Shilajit: Neuroprotective Powers of a Legendary Folk Remedy

By Cristina Piñel Neparidze

Approximately 50 million years ago, when the Indian subcontinent collided with the Eurasian plate and created the lofty Himalayas, fossilised forests gradually materialised a nutrient and mineral-rich biomass loaded with remarkable medicinal properties. 

During the summers, when the mountain range increased its temperatures, this substance was timidly excreted from the crevasses in the form of a resin known as Shilajit. Slowly, as human inquisitiveness stepped into the mountains, this millenary product of nature was carefully purified into a blackish charcoal-looking powder and utilised for centuries by the Ayurvedic medicine as an antioxidant, rejuvenating compound. 

Native to the Caucasus and Altai Mountains, it was likewise introduced to the Babylonian, Persian, Egyptian, Asian and Greek traditional medicines, and baptised by the latter as Mumijo (“body saver”). Mentioned in works of great men such as Aristotle and written about in the sacred Vedas, it was similarly employed as a popular immune-stimulating, anti-microbial and anti-allergic remedy for centuries (Aiello, et al., 2010). 

The eye-catching therapeutic versatility, millennial exploitation, as well as the widely expanded circulation of this product has intrigued scientists for many years. It is hypothesised that the medicinal properties of Shilajit are attributed to a unique phytocomplex composition (combination of interrelated plants) originated by a gradual degradation of plant organisms such as Euphorbia royleana and Trifolium repens. Such organic breakdown promotes a molecular composition comprised primarily of humic substances such as fulvic acid (Carrasco-Gallardo et al., 2012). 

Humic substances are organic compounds that result of organic matter decomposition through the synergic action of multiple microorganisms, examples including humins, humic acid and fulvic acid. It is believed that the curative features of Shilajit are provided by its significant levels of fulvic acid, a strong antioxidant agent. A study on the properties and composition of Chilean Shilajit (endemic of the Andean Mountains) have demonstrated that its oxygen radical absorbance capacity is substantially higher than that of blueberries for example (Carrasco-Gallardo et al., 2012). 

However, it is imperative to mention that, even-though there is a long history of use of such remedy and some studies (as the previously mentioned) hint at a possible evidence-based robust antioxidant activity, this natural phytocomplex still lacks a substantial scientific evaluation and systemic documentation in order to fully back its acclaimed antioxidant and immune-modulating properties (Wilson et al., 2011).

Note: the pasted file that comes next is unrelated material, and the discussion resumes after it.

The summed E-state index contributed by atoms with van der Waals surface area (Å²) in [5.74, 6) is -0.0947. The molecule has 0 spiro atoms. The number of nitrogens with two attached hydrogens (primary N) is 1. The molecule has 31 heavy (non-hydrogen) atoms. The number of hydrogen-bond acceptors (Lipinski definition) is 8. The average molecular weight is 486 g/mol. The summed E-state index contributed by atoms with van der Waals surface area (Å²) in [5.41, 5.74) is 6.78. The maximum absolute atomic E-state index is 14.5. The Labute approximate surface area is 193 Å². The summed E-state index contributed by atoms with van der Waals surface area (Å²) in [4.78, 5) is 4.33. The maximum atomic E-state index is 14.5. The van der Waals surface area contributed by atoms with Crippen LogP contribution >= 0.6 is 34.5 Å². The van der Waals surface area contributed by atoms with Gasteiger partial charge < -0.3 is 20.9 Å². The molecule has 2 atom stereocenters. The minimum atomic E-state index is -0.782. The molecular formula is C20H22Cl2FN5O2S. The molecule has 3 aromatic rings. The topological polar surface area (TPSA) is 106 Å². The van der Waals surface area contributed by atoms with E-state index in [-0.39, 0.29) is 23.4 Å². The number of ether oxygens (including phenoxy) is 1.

Interestingly, in the last decade, a considerable part of such attempted scientific evaluation has laid its eyes on the potential neuroprotective effects of this substance, as current state-of-the-art inspections have enabled the discovery of potentially therapeutic molecular interactions between Shilajit components and pathological processes within the brain. Alzheimer’s disease-focused studies have suggested that fulvic acid functions as an antiaggregating factor of tau protein in vitro. The mechanism hypothesised for such antiaggregation is the possible association between fulvic and tau monomers or oligomers, avoiding the final fibril formation process, as in vitro tau aggregate exposure to the acid triggers a significant decrease in tau protein interactions (Cornejo et al., 2011). This presents fulvic acid (and thus Shilajit) as an attractive natural pharmaceutical alternative (or “nutraceutical”) to treat or prevent Alzheimer’s disease and, potentially, other neurological conditions.

In addition to its high fulvic acid contents, Shilajit has also been found to contain high levels of fatty alcohols (such as α-glyceryl ethers) as well as polyunsaturated fatty acids. Interestingly, fatty alcohols have been reported to modulate neuroinflammation: in one study, neurospheres (differentiated cell aggregates floating in the culture medium which contain neural stem cells) were co-cultivated with fatty alcohols, resulting in an induction of neuronal differentiation of neural stem cells while promoting microglial activation (Hauss et al. 2007). 

As for the role of polyunsaturated fatty acids, it is well established that they exert beneficial effects on neuronal degeneration: a study performed on the outcomes of dietary omega-3 polyunsaturated fatty acid consumption on mice with induced Parkinson’s disease found that it potentially promoted dopaminergic neuron regeneration (Bousquet et al., 2007).